What did Jesus think of himself? How did he face death? What were his expectations of the future? And can we answer questions like these on the basis of the Gospels? In Constructing Jesus, internationally-renowned Jesus scholar Dale Allison addresses such perennially fascinating questions about Jesus.
Allison presents the fruit of several decades of research and contends that the standard criteria most scholars have employed—and continue to employ—for constructing the historical Jesus are of little value. His pioneering alternative applies recent cognitive science findings about human memory to our reading of the Gospels in order to “construct Jesus” more soundly.
All New Testament and Jesus scholars and students will want to interact with the data and conclusions of this significant work.
The Logos Bible Software edition of this volume is designed to encourage and stimulate your study and understanding of Scripture. Biblical passages link directly to your English translations and original-language texts, and important theological concepts link to dictionaries, encyclopedias, and a wealth of other resources in your digital library. In addition, you can perform powerful searches by topic and find what other authors, scholars, and theologians have to say about the Word of God.
Dale Allison has written another brilliant book. He manages to dissect technical, complicated subjects and then present them to his readers with remarkable clarity and simplicity. Constructing Jesus will be read with great benefit by scholars, pastors, students, and laity. Readers will find everywhere in this book mastery of the topic, judicious assessment of the options, and invariably sensible and compelling conclusions. If you are interested in learning more about the historical Jesus, then you must read this book.
—Craig A. Evans, Payzant Distinguished Professor of New Testament, Acadia Divinity College, Nova Scotia
In Constructing Jesus, Dale Allison’s erudite historical acumen is matched by the simple elegance of his compelling case. Rarely has reasoned judgment sounded so commonsensical. This book deserves to be one of the few to set the course for the next generation of historical-Jesus scholarship.
—Bruce W. Longenecker, W. W. Melton Chair of Religion, Baylor University
This is vintage Allison: masterful in his marshaling and exposition of sources, thorough in his interaction with contemporary and opposing views, and robust and persuasive in his argumentation.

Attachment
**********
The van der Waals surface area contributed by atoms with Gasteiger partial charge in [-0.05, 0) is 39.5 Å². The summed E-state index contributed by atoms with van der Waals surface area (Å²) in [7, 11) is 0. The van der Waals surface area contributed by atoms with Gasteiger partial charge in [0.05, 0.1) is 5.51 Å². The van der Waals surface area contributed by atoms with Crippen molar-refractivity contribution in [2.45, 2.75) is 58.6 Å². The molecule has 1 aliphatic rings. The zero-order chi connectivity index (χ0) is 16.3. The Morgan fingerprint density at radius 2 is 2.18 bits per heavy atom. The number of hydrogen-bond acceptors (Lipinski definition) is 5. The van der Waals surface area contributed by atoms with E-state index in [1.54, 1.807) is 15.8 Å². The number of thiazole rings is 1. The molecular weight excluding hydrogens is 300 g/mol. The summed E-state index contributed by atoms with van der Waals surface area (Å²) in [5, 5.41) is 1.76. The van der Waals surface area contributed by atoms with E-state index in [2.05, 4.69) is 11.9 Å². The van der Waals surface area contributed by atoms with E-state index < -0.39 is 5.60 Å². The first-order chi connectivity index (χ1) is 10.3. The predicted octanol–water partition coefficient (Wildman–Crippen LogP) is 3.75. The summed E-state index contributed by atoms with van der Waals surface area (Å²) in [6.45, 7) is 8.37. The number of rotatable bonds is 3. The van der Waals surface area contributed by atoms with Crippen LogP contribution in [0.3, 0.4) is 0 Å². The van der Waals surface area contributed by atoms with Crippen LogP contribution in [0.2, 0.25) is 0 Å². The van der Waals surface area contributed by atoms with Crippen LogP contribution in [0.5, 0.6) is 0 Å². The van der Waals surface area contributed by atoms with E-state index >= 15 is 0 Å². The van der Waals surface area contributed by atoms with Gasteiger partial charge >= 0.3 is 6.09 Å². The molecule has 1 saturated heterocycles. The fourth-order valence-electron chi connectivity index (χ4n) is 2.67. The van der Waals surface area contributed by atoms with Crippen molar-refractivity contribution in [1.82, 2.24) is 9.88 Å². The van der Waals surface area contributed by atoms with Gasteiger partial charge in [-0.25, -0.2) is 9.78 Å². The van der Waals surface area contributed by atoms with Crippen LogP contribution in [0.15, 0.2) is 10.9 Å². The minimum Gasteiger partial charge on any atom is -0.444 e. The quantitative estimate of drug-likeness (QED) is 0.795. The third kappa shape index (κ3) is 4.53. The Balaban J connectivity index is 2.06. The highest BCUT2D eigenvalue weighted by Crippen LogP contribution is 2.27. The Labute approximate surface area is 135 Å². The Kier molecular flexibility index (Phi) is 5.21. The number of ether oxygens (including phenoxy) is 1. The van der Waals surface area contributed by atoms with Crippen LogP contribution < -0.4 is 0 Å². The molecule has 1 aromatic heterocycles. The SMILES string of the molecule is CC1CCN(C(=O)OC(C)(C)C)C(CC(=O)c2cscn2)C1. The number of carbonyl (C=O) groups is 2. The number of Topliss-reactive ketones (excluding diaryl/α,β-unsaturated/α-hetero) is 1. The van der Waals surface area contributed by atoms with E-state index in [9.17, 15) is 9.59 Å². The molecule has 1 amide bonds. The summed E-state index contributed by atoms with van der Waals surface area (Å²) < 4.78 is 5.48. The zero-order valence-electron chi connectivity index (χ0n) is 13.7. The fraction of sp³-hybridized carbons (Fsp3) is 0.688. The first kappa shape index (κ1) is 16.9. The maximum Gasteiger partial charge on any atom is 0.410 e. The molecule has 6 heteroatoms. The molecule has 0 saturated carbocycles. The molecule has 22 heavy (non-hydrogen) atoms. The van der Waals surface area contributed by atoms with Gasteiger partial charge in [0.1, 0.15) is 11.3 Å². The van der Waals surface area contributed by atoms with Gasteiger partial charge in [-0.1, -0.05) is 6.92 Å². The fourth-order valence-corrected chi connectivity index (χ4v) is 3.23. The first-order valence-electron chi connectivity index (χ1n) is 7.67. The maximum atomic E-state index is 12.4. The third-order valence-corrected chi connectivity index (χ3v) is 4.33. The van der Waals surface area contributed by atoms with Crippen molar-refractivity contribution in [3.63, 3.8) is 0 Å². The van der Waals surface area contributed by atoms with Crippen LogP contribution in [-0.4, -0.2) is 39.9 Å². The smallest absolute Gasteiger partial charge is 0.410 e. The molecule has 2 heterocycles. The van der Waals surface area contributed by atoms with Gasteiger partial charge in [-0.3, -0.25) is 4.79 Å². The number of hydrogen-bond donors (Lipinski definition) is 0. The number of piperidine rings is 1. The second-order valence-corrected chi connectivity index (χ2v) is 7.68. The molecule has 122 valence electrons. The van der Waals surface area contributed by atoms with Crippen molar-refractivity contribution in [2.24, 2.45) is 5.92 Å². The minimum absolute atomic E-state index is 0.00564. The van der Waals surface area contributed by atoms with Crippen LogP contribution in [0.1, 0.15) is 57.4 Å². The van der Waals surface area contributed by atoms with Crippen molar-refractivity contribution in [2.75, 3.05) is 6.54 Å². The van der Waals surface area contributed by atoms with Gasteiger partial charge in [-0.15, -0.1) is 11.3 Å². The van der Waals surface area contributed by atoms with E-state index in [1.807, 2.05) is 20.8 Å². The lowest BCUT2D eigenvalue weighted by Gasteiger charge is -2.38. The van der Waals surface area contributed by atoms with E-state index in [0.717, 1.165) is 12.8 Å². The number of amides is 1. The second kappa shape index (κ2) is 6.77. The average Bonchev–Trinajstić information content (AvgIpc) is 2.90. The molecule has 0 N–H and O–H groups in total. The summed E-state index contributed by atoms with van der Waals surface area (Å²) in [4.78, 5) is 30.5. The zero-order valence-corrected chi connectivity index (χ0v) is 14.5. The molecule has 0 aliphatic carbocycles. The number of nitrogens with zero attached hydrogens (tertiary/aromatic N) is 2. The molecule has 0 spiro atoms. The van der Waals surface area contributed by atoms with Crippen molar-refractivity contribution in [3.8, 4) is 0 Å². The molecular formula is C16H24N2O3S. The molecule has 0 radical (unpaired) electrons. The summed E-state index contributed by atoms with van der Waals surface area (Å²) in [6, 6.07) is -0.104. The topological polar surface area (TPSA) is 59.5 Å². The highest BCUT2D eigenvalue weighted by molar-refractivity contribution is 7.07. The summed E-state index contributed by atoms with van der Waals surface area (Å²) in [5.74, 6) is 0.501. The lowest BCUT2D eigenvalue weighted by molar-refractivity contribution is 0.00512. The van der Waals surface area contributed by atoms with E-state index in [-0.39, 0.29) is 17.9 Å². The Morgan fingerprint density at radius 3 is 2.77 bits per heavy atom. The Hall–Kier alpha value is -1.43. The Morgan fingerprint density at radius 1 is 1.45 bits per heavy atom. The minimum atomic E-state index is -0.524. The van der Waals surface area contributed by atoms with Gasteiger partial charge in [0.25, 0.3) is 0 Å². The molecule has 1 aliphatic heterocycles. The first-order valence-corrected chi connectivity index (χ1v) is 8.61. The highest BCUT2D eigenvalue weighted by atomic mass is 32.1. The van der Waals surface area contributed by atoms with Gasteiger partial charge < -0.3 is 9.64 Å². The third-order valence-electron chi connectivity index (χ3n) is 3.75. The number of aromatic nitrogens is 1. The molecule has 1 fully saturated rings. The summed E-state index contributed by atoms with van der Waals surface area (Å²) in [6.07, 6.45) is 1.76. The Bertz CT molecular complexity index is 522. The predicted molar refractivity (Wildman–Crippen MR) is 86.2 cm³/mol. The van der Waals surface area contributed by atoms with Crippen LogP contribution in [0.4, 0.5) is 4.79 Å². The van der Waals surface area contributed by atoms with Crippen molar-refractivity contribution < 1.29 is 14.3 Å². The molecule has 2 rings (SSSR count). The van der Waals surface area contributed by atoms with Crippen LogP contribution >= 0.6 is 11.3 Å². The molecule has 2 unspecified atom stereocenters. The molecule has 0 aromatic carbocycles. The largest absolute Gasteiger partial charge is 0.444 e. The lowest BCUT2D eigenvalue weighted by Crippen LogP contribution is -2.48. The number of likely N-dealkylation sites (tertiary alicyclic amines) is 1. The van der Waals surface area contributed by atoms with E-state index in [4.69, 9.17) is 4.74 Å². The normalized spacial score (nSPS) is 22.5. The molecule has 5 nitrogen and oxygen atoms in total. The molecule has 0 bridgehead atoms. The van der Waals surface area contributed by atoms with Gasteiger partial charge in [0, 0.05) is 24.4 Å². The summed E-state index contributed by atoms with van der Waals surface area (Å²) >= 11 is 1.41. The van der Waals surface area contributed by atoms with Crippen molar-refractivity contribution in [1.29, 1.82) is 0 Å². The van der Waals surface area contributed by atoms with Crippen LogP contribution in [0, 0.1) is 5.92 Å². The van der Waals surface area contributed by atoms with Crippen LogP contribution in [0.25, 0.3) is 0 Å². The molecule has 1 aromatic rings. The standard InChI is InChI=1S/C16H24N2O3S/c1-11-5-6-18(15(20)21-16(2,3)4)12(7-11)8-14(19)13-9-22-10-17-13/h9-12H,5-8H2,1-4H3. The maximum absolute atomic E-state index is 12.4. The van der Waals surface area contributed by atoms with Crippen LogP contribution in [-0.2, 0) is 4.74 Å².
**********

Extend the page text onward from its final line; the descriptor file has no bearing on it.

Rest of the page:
—James D. G. Dunn, Emeritus Lightfoot Professor of Divinity, Durham University
Displaying jaw-dropping acquaintance with primary evidence and the oceanic body of scholarship on Jesus, a sweet reasonableness toward the complexities involved, and just plain good judgment time after time on controverted issues, Constructing Jesus is essential reading for anyone concerned with the scholarly approach to the Jesus of history.
—L. W. Hurtado, emeritus professor of New Testament language, literature, and theology, University of Edinburgh
Lucid, far-ranging, and quietly authoritative, Dale Allison’s Constructing Jesus is required reading for scholars, students, and anyone who wants to understand where this most recent phase of the Quest has led us. Once I started, I could not put it down—nor could I stop thinking about its arguments once I finished. This is an important work.
—Paula Fredriksen, William Goodwin Aurelio Chair Emerita of the Appreciation of Scripture, Boston University
This book rightly presents Jesus as an apocalyptic prophet. Elaborating this definition into a more detailed portrait, Allison pushes the envelope by exploring new methods and ideas. These detailed conclusions may be controversial, but the book is a must-read for anyone interested in the historical Jesus.
—Adela Yarbro Collins, Buckingham Professor of New Testament Criticism and Interpretation, Yale Divinity School
With a thorough examination of all relevant texts from Jewish and early Christian sources, Allison situates Jesus firmly within first-century Judaism and presents a convincing interpretation of his life, teachings, and death.
—Biblical Archaeology Review